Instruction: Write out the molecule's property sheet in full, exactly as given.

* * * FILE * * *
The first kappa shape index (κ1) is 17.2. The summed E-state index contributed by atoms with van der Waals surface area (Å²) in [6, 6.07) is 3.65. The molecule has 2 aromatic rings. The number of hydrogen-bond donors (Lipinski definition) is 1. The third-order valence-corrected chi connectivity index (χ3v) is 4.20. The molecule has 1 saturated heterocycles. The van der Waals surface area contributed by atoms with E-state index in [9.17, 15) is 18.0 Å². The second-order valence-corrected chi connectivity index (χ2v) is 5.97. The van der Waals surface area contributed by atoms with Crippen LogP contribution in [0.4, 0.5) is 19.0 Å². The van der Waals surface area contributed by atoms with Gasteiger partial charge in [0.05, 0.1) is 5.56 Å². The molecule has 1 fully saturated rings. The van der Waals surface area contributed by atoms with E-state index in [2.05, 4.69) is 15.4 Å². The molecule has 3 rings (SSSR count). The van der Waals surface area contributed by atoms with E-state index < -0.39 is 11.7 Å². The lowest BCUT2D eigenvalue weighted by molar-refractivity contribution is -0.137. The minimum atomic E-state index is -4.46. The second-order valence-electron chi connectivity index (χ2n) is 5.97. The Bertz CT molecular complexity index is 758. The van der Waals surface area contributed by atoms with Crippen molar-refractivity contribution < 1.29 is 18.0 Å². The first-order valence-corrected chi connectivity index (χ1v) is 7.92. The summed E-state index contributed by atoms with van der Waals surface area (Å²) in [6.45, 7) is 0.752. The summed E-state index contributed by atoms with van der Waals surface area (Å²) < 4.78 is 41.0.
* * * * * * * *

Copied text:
The first kappa shape index (κ1) is 17.2. The summed E-state index contributed by atoms with van der Waals surface area (Å²) in [6, 6.07) is 3.65. The molecule has 2 aromatic rings. The number of hydrogen-bond donors (Lipinski definition) is 1. The third-order valence-corrected chi connectivity index (χ3v) is 4.20. The molecule has 1 saturated heterocycles. The van der Waals surface area contributed by atoms with E-state index in [9.17, 15) is 18.0 Å². The second-order valence-corrected chi connectivity index (χ2v) is 5.97. The van der Waals surface area contributed by atoms with Crippen LogP contribution in [0.4, 0.5) is 19.0 Å². The van der Waals surface area contributed by atoms with Gasteiger partial charge in [0.05, 0.1) is 5.56 Å². The molecule has 1 fully saturated rings. The van der Waals surface area contributed by atoms with E-state index in [2.05, 4.69) is 15.4 Å². The molecule has 3 rings (SSSR count). The van der Waals surface area contributed by atoms with E-state index < -0.39 is 11.7 Å². The lowest BCUT2D eigenvalue weighted by molar-refractivity contribution is -0.137. The minimum atomic E-state index is -4.46. The second-order valence-electron chi connectivity index (χ2n) is 5.97. The Bertz CT molecular complexity index is 758. The van der Waals surface area contributed by atoms with Crippen molar-refractivity contribution < 1.29 is 18.0 Å². The first-order valence-corrected chi connectivity index (χ1v) is 7.92. The summed E-state index contributed by atoms with van der Waals surface area (Å²) in [6.45, 7) is 0.752. The summed E-state index contributed by atoms with van der Waals surface area (Å²) < 4.78 is 41.0.